Mutual funds can be a strong high-yield investment, but only if you can identify a fund manager with a record of consistently beating the market. In this case, the gains can be huge—but they aren’t guaranteed. Many actively managed mutual funds actually underperform in the market, making them slightly more risky than an index fund. If you choose to pay the extra fees for a mutual fund that doesn’t end up beating the market, you’re losing money.
Money market funds
Best for: conservative investors looking for safe, short-term investments
A money market fund is a mutual fund that pools money from multiple investors to purchase short-term, low-risk securities. These funds aim to provide stability and preserve capital while offering a slightly higher return than a traditional savings account. They typically invest in government securities, certificates of deposit, and high-quality commercial paper, making them suitable for investors seeking liquidity and minimal risk. This is not to be confused with the money market accounts you read about earlier.
While money market funds provide stability and easy access to funds, the returns are relatively modest compared to riskier investment options, such as stocks or bonds. The primary objective of money market funds is to provide a stable value and consistent income, rather than significant capital appreciation.
Best for: long-term investors looking for immediate positive returns or retirees looking for cash flow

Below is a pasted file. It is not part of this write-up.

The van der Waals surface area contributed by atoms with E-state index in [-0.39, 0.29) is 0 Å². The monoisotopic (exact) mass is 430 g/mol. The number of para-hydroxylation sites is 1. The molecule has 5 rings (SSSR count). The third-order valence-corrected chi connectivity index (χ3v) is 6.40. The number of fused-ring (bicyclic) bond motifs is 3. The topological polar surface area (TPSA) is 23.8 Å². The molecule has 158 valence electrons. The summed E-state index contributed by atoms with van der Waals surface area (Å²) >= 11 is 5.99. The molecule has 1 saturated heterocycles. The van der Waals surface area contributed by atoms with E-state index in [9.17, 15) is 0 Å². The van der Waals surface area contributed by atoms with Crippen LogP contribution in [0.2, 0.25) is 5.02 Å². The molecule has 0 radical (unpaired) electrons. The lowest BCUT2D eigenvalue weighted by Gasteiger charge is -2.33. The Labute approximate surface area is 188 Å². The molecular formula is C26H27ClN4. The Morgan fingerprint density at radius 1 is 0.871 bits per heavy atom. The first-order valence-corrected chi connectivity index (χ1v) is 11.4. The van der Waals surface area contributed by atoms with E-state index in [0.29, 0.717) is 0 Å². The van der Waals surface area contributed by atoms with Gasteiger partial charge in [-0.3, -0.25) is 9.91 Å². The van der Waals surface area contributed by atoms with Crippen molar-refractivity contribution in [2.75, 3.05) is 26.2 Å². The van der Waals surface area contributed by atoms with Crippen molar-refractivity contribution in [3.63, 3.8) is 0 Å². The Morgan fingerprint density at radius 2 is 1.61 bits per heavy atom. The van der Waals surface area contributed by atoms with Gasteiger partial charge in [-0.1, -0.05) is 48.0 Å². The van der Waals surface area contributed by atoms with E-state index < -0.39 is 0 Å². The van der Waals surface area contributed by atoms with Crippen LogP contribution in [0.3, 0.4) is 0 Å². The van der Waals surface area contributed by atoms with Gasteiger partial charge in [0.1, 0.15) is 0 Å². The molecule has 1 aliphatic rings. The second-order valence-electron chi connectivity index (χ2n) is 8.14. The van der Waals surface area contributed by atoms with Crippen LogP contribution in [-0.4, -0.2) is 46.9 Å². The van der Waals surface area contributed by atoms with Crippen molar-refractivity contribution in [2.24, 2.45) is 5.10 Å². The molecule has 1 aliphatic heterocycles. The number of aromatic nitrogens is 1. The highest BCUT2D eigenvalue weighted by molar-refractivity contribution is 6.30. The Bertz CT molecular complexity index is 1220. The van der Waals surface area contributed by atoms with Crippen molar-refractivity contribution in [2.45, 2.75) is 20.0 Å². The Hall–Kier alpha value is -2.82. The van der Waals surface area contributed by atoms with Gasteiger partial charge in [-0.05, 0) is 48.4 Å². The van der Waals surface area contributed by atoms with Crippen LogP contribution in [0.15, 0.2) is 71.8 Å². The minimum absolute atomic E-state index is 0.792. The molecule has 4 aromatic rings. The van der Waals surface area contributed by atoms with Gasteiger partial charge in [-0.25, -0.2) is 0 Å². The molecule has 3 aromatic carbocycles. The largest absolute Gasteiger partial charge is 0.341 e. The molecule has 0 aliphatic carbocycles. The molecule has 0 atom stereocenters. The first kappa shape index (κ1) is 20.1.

Dividend stocks offer both the periodic income of bonds and the higher growth potential of stocks. A dividend is a portion of a company’s profits that are paid out to investors, commonly every quarter. While any investor can benefit from dividend stocks, they’re usually favored by investors who need income in the short term but can still stay invested for long periods of time.
While dividend stocks don’t usually grow as quickly as growth stocks, many investors favor them for the stability they provide through regular cash payouts. There are many companies you can buy dividend stocks from, and if you’re buying individual stocks (versus a stock fund), you’ll need to do your research upfront to reduce your risk. Look for companies that have demonstrated consistent growth, not just the one with the current highest yield.
Best for: investors who prefer more stable stock prices
Value stocks tend to have low share prices relative to the company’s financial performance. They’re often seen as a bargain on the stock market. You can spot them by comparing a company’s performance to its share price—if a company has a track record of rising sales and profitability, but the share price is relatively cheap, it’s likely a value stock.